Thirteen veterans will be honored Thursday, Nov. 10 at the LGBT Center when they are inducted into the Benjamin F. Dillingham, III & Bridget Wilson LGBT Veterans Wall of Honor.
Some of the LGBTQ veterans will speak and share their stories during the ceremony before being added to the Veterans Wall of Honor, which began in 2011.
This is the first in-person ceremony since 2019 due to COVID-19. Several veterans on the list this year are deceased, but they are still remembered.
It will take place from 6-8 PM. Nov. 10 at The Center, 3909 Centre Street. The program will include celebration of military colors, the National Anthem, recognition of inductees, and special remarks.
People wishing to attend are asked to RSVP at bit.ly/vwoh2022 online.
Those being honored include: Beth F. Coye, Bob Carney, David Root, David Huskey, Edward Conlon, Hector Rodriguez, Houston Burnside, Jr., John Acosta, Lark Bearden, Michael Donovan, Michael W. Klein, Midori Sabanal, and Thomas Carey.
Beth Francis Coye
She was a Naval commander who served 20 years and 8 months from Feb. 25, 1960, until her retirement in Sept. 1980.
“My own groundbreaking naval career–which began more than 50 years ago when I was a rare female intelligence officer–was challenging and exciting,” wrote Coye in The Ashland Chronicle.
“I was born and raised in a military family…,” wrote Coye, adding that her father was the late Rear Admiral John S. Coye, Jr. He was a top submarine skipper during World War II.
After she retired, she purchased an office coffee service business in San Diego. She also taught at the Naval War College, San Diego Community College, and was an assistant professor at San Diego State University for three years. Coye also wrote several books, including My Navy Too.
Coye offered her opinion when President Donald Trump went to Helsinki, met with Russian President Vladmir Putin and declared he believed Putin over the U.S. military intelligence that Putin interfered in the 2016 U.S. election.
“With regret, I declare our American president to be a domestic threat to our democracy…” wrote Coye in the Providence Journal in 2018, adding that it was based on her experience including three intelligence assignments.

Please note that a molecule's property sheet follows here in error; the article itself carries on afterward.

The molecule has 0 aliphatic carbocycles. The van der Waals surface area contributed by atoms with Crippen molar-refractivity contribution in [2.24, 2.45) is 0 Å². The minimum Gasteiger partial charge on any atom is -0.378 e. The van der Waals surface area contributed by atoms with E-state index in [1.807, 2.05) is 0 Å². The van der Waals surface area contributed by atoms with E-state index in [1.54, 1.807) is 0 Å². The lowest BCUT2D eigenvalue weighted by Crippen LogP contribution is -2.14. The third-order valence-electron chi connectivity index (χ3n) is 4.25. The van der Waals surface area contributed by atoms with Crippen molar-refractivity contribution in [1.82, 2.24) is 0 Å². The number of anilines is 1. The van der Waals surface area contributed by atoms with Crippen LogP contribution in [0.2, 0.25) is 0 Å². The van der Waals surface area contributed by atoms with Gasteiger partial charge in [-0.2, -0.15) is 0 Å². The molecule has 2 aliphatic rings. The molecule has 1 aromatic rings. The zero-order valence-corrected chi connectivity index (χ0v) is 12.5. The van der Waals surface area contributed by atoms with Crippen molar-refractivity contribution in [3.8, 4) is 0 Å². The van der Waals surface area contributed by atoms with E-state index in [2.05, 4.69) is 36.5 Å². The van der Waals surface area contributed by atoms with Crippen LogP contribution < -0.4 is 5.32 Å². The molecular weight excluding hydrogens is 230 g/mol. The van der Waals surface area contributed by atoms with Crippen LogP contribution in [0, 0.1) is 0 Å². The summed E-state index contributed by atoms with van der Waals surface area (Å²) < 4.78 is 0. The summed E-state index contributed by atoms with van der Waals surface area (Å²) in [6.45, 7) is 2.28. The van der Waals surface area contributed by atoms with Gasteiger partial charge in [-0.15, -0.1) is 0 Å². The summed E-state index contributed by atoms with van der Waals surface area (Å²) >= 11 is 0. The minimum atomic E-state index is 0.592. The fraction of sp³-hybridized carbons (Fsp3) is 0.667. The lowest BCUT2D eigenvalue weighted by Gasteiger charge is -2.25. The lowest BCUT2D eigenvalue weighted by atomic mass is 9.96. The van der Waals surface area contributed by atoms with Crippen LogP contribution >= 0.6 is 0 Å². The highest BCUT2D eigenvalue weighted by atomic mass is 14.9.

“Trump’s hostility towards the military community demonstrates that he is unfit to be Commander-in-Chief and self-interest dominate his psyche rather than the values of service and sacrifice,” wrote Coye.
David Charles Root
“The first time I heard the word homosexual was when Anita Bryant said it in 1977,” said Root. “I did not understand what Gay was.”
Root is from Seminole, Florida, and recalled the controversy when Bryant led a successful campaign to repeal an anti-gay discrimination ordinance in Miami-Dade County that was designed to protect Gay people.
But Root was 18 years old at the time. He was not drafted, and he enlisted in the U.S. Army.
“The military was a blessing to me,” said Root. “The Army gave me an opportunity. I have my benefits.”
David said he was 10 pounds underweight, and his recruiter told him he needed to gain five more pounds. His recruiter took him to McDonalds, and didn’t allow him to use the restroom before he returned and weighed in. David said he appeared to have gained almost five pounds and enlisted.
“I was not a masculine male by any means. I was not a typical grunt,” said Root, laughing.
“The discipline you get is a lifetime bonus,” said Root. “You recall those things, like in boot camp, when you can push through (things).”
“It was the first time I ever shot a gun in my life and threw a hand grenade,” said Root.
He was stationed in Hawaii and played the French horn in a band. David explored Gay clubs in Hawaii, but no one ever asked him about that.
“No one knew you were Gay. How could you be harassed?” he said.
He said his sergeant once asked him if he was seen holding hands with a man while on roller skates, and he denied it because it wasn’t true.
He said he was promoted and became a squad leader. David decided against re-enlistment.
“I couldn’t handle wearing olive drab green. To this date, I hate olive drab green,” said Root, laughing. “It was not in my color palate. It made me look washed up.”
Root is a hair stylist and a member of the Metropolitan Community Church in San Diego.
Houston Burnside, Jr.
Houston Burnside, Jr. served in the Air Force and was a staff pastor at the Metropolitan Community Church in San Diego when he was killed in a traffic accident in his van on Oct. 8, 2018. He was 66.
He was paralyzed from the waist down during surgery when he was a young man in what was described as a medical mistake.
He did not let that stop him from leading an active life. He used a wheelchair, and he visited many people, including those in county jail. His husband is Bruno Giebultowski.
The Center’s COVID safety measures require masking indoors, according to Gus Hernandez, Senior Director of Communications.